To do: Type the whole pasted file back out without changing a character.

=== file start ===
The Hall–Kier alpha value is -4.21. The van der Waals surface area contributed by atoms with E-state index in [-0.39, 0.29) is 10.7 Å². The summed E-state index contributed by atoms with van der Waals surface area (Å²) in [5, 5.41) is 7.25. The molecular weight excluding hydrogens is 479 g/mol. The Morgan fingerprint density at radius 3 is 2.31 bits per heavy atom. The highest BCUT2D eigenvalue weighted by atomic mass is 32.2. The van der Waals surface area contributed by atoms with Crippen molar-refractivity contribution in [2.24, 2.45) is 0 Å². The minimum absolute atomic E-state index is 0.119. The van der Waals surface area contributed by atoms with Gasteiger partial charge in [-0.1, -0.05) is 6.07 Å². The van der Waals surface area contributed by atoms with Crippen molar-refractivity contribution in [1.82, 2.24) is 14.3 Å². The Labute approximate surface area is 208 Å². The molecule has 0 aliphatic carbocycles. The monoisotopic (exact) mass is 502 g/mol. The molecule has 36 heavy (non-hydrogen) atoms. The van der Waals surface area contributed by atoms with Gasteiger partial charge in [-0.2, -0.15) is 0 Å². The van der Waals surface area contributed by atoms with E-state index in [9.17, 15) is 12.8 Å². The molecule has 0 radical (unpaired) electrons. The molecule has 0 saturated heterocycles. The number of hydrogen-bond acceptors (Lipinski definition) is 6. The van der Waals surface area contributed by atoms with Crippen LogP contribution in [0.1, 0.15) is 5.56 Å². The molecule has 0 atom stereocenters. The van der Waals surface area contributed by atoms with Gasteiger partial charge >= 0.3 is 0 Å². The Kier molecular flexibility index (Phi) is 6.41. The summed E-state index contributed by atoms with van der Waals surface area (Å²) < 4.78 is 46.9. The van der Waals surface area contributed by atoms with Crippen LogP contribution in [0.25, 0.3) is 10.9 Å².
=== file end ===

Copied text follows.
The Hall–Kier alpha value is -4.21. The van der Waals surface area contributed by atoms with E-state index in [-0.39, 0.29) is 10.7 Å². The summed E-state index contributed by atoms with van der Waals surface area (Å²) in [5, 5.41) is 7.25. The molecular weight excluding hydrogens is 479 g/mol. The Morgan fingerprint density at radius 3 is 2.31 bits per heavy atom. The highest BCUT2D eigenvalue weighted by atomic mass is 32.2. The van der Waals surface area contributed by atoms with Crippen molar-refractivity contribution in [2.24, 2.45) is 0 Å². The minimum absolute atomic E-state index is 0.119. The van der Waals surface area contributed by atoms with Gasteiger partial charge in [-0.1, -0.05) is 6.07 Å². The van der Waals surface area contributed by atoms with Crippen molar-refractivity contribution in [1.82, 2.24) is 14.3 Å². The Labute approximate surface area is 208 Å². The molecule has 0 aliphatic carbocycles. The monoisotopic (exact) mass is 502 g/mol. The molecule has 36 heavy (non-hydrogen) atoms. The van der Waals surface area contributed by atoms with Gasteiger partial charge in [-0.2, -0.15) is 0 Å². The van der Waals surface area contributed by atoms with E-state index in [9.17, 15) is 12.8 Å². The molecule has 0 radical (unpaired) electrons. The molecule has 0 saturated heterocycles. The number of hydrogen-bond acceptors (Lipinski definition) is 6. The van der Waals surface area contributed by atoms with Crippen LogP contribution in [0.1, 0.15) is 5.56 Å². The molecule has 0 atom stereocenters. The van der Waals surface area contributed by atoms with Gasteiger partial charge >= 0.3 is 0 Å². The Kier molecular flexibility index (Phi) is 6.41. The summed E-state index contributed by atoms with van der Waals surface area (Å²) < 4.78 is 46.9. The van der Waals surface area contributed by atoms with Crippen LogP contribution in [0.25, 0.3) is 10.9 Å².